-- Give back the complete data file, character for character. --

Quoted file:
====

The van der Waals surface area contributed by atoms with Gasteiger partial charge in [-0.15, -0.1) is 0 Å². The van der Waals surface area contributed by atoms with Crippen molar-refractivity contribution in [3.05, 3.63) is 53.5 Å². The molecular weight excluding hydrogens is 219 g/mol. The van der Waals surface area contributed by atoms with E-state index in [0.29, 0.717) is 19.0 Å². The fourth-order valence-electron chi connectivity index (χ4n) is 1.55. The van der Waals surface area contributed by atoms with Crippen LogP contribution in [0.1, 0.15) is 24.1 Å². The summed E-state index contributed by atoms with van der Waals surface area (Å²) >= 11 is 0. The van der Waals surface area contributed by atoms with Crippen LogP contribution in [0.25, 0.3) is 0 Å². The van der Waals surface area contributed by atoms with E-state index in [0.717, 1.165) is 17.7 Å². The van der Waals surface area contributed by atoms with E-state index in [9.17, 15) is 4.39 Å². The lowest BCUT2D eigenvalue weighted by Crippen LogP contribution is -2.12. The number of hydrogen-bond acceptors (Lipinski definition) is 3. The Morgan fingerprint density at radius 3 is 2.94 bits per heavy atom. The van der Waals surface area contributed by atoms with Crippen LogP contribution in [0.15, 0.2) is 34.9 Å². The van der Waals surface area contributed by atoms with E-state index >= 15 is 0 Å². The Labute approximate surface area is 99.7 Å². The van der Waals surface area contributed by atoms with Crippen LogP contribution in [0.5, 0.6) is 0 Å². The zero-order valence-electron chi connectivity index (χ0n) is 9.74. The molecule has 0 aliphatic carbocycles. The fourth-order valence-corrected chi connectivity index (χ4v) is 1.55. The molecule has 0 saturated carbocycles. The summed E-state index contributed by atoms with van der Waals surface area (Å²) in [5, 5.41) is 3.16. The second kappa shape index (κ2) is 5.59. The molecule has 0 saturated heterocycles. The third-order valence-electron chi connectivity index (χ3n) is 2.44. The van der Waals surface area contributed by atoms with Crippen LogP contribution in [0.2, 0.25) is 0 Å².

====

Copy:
The van der Waals surface area contributed by atoms with Gasteiger partial charge in [-0.15, -0.1) is 0 Å². The van der Waals surface area contributed by atoms with Crippen molar-refractivity contribution in [3.05, 3.63) is 53.5 Å². The molecular weight excluding hydrogens is 219 g/mol. The van der Waals surface area contributed by atoms with E-state index in [0.29, 0.717) is 19.0 Å². The fourth-order valence-electron chi connectivity index (χ4n) is 1.55. The van der Waals surface area contributed by atoms with Crippen LogP contribution in [0.1, 0.15) is 24.1 Å². The summed E-state index contributed by atoms with van der Waals surface area (Å²) >= 11 is 0. The van der Waals surface area contributed by atoms with Crippen LogP contribution in [0.25, 0.3) is 0 Å². The van der Waals surface area contributed by atoms with E-state index in [0.717, 1.165) is 17.7 Å². The van der Waals surface area contributed by atoms with E-state index in [9.17, 15) is 4.39 Å². The lowest BCUT2D eigenvalue weighted by Crippen LogP contribution is -2.12. The number of hydrogen-bond acceptors (Lipinski definition) is 3. The Morgan fingerprint density at radius 3 is 2.94 bits per heavy atom. The van der Waals surface area contributed by atoms with Crippen LogP contribution in [0.15, 0.2) is 34.9 Å². The van der Waals surface area contributed by atoms with E-state index >= 15 is 0 Å². The Labute approximate surface area is 99.7 Å². The van der Waals surface area contributed by atoms with Crippen LogP contribution in [0.5, 0.6) is 0 Å². The zero-order valence-electron chi connectivity index (χ0n) is 9.74. The molecule has 0 aliphatic carbocycles. The fourth-order valence-corrected chi connectivity index (χ4v) is 1.55. The molecule has 0 saturated carbocycles. The summed E-state index contributed by atoms with van der Waals surface area (Å²) in [5, 5.41) is 3.16. The second kappa shape index (κ2) is 5.59. The molecule has 0 saturated heterocycles. The third-order valence-electron chi connectivity index (χ3n) is 2.44. The van der Waals surface area contributed by atoms with Crippen LogP contribution in [0.2, 0.25) is 0 Å².